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EPA/Etienne Laurent

Le Pen’s PM: an 11th hour alliance to woo right-wing voters

The underlying narrative in the French presidential election remains the same as the final vote draws near. Despite the gaps in the republican front against her, Marine Le Pen still looks a long shot to win the run-off on May 7. Most of the opinion polls have Emmanuel Macron winning, taking around 60% of the vote against Le Pen’s 40%. But the far-right candidate is gnawing away at his lead.

Some nervous and experienced pundits, spooked by a “secret” poll, had suggested Le Pen might take as much as 30% of the vote in the first round, providing a platform for victory in the second. Certainly, there were hopes of 28% within her inner circle – but as the wise man once said, never believe the hype, especially when it’s your own.

Le Pen has always known that to win the presidency she needs to appeal to the right wing of François Fillon’s voters and to people who supported right winger Nicolas Dupont-Aignan in the first round. At the same time, she needs to underline the social and anti-globalisation aspects of her programme to win over some who voted for left winger Jean-Luc Mélenchon and cannot stomach Macron. She also hopes a high abstention rate will work in her favour.

It’s not an easy circle to square and there was some hesitation regarding tactics at the beginning of last week. The likes of Marion Maréchal Le Pen were suggesting that to win, the candidate needed to focus more on the politics of identity and authority and less on Frexit and leaving the eurozone. The latter are policies to which French conservative voters will not necessarily subscribe.

Although it is an enormous challenge for Le Pen, there were a number of chinks of light. While Fillon and the defeated Socialist candidate Benoît Hamon called on their voters to support Macron, others were more circumspect. Mélenchon refused to follow suit and give a clear consigne de vote to his supporters, knowing how much animosity there is within his own camp towards Macron.

It wasn’t until the end of last week, when Le Pen made a direct play for his supporters that Mélenchon made it clear that abstention wasn’t really an option (though he still stopped short of supporting Macron). Nevertheless, in an online poll, Mélenchon’s supporters confirmed their leader’s decision not to call for a vote for Macron.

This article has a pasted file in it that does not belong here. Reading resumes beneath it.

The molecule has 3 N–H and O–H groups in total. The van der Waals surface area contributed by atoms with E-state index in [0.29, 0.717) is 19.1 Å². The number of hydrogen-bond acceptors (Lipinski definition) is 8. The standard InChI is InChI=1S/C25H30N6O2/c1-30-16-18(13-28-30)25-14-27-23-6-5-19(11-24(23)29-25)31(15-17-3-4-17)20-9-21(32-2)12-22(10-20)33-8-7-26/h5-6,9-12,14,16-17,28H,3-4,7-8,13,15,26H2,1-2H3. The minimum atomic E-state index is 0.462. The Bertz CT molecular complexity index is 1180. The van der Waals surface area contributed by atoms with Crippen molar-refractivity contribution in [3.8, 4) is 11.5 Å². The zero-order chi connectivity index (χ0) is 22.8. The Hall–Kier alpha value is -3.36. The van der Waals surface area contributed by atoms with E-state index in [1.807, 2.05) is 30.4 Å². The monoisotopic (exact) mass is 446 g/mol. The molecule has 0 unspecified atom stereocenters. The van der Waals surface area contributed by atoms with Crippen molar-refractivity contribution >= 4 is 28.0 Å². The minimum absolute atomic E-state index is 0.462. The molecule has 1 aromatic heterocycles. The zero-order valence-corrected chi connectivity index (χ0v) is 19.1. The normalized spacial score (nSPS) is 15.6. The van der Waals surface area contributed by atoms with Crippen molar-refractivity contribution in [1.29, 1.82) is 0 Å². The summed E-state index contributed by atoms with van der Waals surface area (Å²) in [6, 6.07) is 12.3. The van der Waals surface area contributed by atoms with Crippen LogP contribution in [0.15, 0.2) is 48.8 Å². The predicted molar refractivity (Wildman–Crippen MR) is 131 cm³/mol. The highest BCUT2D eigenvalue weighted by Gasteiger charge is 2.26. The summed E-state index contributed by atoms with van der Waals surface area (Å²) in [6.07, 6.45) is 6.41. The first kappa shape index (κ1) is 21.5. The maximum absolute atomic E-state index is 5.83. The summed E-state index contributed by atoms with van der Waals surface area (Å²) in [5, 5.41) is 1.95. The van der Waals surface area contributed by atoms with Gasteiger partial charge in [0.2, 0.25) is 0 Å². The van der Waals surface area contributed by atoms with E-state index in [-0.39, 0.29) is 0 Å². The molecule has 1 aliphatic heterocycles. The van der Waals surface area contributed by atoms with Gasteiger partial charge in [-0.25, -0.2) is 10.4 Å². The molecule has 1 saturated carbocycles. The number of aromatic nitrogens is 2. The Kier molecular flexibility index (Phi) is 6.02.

At that point, Le Pen was already well down the road to negotiating a deal with the right-wing Eurosceptic candidate, Dupont-Aignan. On April 28, he announced his support for her, and a day later she announced that if elected, he will be her prime minister.

Dupont-Aignan is a former adviser to various ministers who became a professional politician in the late 1990s. He joined the UMP in 2002 when it was set up as an amalgamation of France’s three main right-wing parties and he took a respectable 14% of the vote to lead the party in 2004. In 2007, he split from Nicolas Sarkozy over European policy. Posing as an orthodox Gaullist eurosceptic, Dupont-Aignan set up his own party, Debout la République (DLR – Rise Up, the Republic) and stood for the presidency in 2012. Then, he won 640,000 votes, or 1.8%. This time, he took 1.7m votes (4.7%) and cost Fillon second place in the first round.

Macron hits the marché. EPA

Dupont-Aignan’s declaration of support for Le Pen has not gone down well with his party, with a number of senior figures denouncing the move. In one tweet, a member of DLR asked if one could really imagine de Gaulle siding with some of Le Pen’ less savoury supporters.

Meanwhile, at the Place des Pyramides under the gold statue of Joan of Arc – a public space appropriated by the French nationalists before the First World War and reclaimed by Jean-Marie Le Pen in the 1980s – the far-right patriarch called on all patriots to vote for his daughter, a speech greeted with warm applause by the crowd of … 200.

Both Macron and Le Pen addressed rallies of supporters on May 1. At Villepinte, Dupont-Aignan performed the role of warm-up act, before Le Pen launched into an address that, it later emerged, was plagiarised, in large parts, from a speech Fillon gave in April .

But national attention will turn now to the TV head-to-head scheduled for May 3. So far, Le Pen has been ineffective in TV debates, but this sort of combat might suit her better. Anything can happen. And anything sometimes does.

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